Captain Marvel #10 Review

by Charles Martin on September 11, 2019

Captain Marvel #10 Review
Writer: Kelly Thompson
Artist: Carmen Carnero
Colourist: Tamra Bonvillain
Letterer: Clayton Cowles
Publisher: Marvel Comics

Carol kicks off this issue with an introspective monologue about how frustrating she finds a mystery. Sifting through clues is a job for a Jessica -- Drew or Jones, take your pick. Without the perspective and context offered by the big picture, Carol doesn't know if she understands the situation. If she's doing the right thing.

It's a wonderfully relatable problem; we can all recognize that "at sea" feeling as a natural, human reaction to uncertainty.

It's also relevant to the story at hand in a way that's straining at the edge of "thematically appropriate" and peeking over into "on the nose" territory. 

Carol's first action is rescuing the not-quite-dead Minerva. As soon as she wakes up, the Kree scientist delivers an expository speech that's big-picture perspective with a bow on top. It's danged convenient; Minerva's information brings the whole sweep of the plot into crystal clarity.

Minerva's bean-spilling also takes half an issue to complete. It is a thorough big picture. Earlier in this arc, I was delighted with the subtle callbacks to the start of the volume. Subtlety is out the window here; this is practically a victory lap. It's a deserved one, though, because all of the building blocks snap together with impeccable logic.

The key, of course, is Star, the suspicious new hero who's been right on the periphery of all of Carol's low points in this arc. I don't think I'm spoiling anything when I say the back half of the book is devoted to Star catching some richly-deserved fists from Carol. 

And this issue isn't big enough to resolve the conflict; there's still a humdinger of a fight to finish in the next issue.

This script calls for a whole lot of good female faces, and that is precisely what Carmen Carnero delivers. She establishes interesting parallels between the conversation at the front and the fight at the back; visually, they're both about Carol working her way through mysteries. Ms. Carnero evokes an impressive range of feelings as Carol processes it all.

The duke-throwing in the back half is by no means shortchanged, though! Script and art combine to make this an especially visceral fight. No sparkle fists or zappy blasts here; it's all brutal, blood-drawing, knuckles-to-the-face pugilism.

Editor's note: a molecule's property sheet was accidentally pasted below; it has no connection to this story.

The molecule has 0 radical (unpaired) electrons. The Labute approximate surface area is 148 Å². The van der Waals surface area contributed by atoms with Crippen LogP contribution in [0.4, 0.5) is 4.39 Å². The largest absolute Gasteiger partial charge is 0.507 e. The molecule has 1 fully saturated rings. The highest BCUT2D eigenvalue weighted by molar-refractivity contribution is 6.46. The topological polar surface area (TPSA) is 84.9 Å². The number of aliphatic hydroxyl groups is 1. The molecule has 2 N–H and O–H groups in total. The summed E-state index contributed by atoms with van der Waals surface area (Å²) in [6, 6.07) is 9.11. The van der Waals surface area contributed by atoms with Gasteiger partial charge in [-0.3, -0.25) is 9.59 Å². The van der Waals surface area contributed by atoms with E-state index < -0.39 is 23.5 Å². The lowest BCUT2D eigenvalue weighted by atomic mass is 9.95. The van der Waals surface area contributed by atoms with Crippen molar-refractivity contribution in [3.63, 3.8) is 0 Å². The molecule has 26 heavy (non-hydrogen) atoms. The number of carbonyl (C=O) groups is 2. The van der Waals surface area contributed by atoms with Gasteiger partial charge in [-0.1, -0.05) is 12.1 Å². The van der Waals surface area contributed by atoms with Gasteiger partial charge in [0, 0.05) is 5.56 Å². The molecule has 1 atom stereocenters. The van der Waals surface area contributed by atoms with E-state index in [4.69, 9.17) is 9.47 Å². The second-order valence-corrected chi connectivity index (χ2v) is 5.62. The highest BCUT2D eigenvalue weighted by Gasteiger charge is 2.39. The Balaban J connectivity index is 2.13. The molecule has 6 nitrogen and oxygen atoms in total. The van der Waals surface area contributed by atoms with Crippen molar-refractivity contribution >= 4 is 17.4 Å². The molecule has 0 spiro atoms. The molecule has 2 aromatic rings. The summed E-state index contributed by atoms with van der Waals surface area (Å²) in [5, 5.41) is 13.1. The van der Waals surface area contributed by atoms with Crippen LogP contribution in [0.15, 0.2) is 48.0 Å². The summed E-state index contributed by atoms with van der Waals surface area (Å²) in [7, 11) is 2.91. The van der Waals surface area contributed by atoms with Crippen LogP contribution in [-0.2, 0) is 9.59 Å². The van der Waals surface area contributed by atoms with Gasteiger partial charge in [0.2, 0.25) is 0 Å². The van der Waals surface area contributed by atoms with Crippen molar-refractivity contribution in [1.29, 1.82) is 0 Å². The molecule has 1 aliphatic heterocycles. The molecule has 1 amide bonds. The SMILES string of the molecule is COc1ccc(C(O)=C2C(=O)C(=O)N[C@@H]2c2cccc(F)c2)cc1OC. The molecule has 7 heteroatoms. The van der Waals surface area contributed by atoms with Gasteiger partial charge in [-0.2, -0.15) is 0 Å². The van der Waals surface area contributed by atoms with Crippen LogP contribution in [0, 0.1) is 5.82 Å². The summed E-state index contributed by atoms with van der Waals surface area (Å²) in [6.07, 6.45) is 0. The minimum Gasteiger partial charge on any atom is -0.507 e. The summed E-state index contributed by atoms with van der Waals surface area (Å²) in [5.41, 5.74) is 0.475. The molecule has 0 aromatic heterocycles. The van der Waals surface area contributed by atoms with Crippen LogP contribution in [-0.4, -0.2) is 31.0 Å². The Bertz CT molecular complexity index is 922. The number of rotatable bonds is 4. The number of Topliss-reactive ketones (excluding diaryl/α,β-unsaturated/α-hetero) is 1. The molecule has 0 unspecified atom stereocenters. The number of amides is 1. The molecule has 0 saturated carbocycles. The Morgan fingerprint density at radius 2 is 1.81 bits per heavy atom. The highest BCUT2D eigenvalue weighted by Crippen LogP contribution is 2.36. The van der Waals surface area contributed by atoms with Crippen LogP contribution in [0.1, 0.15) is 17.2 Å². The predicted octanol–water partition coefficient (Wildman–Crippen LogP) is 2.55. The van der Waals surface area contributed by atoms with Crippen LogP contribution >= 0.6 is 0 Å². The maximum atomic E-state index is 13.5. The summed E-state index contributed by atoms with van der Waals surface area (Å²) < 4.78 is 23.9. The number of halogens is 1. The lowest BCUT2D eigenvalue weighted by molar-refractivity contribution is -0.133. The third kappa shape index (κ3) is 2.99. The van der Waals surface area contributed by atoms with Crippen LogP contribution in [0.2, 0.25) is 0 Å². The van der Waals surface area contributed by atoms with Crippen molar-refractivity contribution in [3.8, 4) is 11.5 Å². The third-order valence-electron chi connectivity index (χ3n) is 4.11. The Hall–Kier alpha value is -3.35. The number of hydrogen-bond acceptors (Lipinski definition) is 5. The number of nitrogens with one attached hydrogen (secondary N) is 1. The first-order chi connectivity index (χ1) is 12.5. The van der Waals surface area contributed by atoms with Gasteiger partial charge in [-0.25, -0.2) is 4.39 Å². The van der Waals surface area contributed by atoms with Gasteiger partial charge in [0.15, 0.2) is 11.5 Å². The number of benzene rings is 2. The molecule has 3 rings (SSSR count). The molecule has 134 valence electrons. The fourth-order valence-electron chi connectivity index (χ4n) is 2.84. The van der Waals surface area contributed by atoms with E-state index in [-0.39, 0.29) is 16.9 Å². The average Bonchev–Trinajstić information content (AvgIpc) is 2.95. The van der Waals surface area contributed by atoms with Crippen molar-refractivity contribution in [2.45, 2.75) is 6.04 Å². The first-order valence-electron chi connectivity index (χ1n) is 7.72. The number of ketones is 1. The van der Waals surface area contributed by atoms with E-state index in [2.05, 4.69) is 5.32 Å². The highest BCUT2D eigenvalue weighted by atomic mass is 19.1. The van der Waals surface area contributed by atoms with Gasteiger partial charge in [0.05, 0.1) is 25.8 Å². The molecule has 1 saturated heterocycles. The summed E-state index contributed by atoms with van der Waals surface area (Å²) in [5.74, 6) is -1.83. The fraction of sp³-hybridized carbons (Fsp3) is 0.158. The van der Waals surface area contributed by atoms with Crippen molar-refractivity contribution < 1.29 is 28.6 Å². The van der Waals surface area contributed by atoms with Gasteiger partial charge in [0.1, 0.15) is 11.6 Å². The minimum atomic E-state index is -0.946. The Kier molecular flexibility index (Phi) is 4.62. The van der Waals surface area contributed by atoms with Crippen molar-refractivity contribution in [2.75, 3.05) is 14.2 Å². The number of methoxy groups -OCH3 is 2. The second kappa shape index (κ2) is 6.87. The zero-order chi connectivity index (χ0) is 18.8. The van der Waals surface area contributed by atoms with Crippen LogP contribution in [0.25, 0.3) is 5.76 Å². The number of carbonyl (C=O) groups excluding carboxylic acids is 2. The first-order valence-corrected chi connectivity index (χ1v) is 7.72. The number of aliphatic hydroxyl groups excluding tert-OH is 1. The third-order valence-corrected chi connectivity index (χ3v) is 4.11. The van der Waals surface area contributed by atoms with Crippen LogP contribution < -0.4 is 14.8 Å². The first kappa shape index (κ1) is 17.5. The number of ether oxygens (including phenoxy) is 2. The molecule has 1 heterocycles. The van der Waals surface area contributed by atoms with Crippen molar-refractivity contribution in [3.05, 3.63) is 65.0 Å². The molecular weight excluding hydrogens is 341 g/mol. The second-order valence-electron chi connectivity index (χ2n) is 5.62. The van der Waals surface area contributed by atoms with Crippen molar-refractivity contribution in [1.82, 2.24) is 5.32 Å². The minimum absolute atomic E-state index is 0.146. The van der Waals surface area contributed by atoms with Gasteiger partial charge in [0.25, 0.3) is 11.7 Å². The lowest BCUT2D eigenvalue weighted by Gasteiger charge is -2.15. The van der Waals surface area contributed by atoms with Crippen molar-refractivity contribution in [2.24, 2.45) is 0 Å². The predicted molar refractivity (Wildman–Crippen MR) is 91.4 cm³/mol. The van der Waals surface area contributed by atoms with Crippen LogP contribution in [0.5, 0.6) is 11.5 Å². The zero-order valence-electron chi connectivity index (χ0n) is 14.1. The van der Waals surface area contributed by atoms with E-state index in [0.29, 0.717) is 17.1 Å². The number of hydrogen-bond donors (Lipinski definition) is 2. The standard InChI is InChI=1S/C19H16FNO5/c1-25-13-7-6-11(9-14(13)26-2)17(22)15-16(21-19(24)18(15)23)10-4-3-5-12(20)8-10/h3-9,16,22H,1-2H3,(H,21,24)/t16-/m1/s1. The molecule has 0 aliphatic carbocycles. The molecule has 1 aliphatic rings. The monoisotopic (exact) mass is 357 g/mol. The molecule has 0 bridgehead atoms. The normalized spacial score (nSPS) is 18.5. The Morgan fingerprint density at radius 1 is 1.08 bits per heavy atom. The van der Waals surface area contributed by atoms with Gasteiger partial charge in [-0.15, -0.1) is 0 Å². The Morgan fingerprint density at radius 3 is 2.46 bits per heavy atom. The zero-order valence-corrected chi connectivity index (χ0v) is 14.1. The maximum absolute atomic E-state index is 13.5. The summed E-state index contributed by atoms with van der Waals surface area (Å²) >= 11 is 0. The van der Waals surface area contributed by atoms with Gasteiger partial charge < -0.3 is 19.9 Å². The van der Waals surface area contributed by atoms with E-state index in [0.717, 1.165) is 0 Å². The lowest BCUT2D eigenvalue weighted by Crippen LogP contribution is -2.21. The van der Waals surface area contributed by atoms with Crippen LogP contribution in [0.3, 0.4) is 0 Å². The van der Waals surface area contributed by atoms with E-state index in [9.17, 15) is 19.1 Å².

The absence of bright, zappy superpowers plays right into Tamra Bonvillain's palette. The whole issue takes place at night, and she keeps the colours cool and moody even with the climax taking place in Times Square. Thanks to intentional framing in Ms. Carnero's art, the dominant colour is the icy blue of the evening sky.

This issue's grand collection of the title's plot threads into one intricate knot makes me think, again, that this series is destined to get even better when it's gathered into bigger chunks. The internal logic ensures that #10 is no disappointment on its own, but I believe it will hit that much harder when it's read as an immediate chaser to this volume's long march of plot development.

Captain Marvel #10 glories in a comprehensive explanation of the story so far before moving on to Carol's appropriate reaction: Punching the ever-loving ☠☠☠☠ out of what she's now certain is the right antagonist. The plot jigsaws together perfectly, and the portrait of Carol painted in words and art is impressively moving. The sky-high stakes couldn't be clearer, and we're utterly invested in finding out how this fight ends.

Our Score:


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Charles Martin's picture
I gotta admit, at the start, when Rhodey worries if Carol should be flying, the response I really wanted was a snarky acknowledgement of the cyclical nature of Captain Marvel plotting: "Flying might kill me" is from the "my powers are killing me" crisis before last, Rhodey, keep up!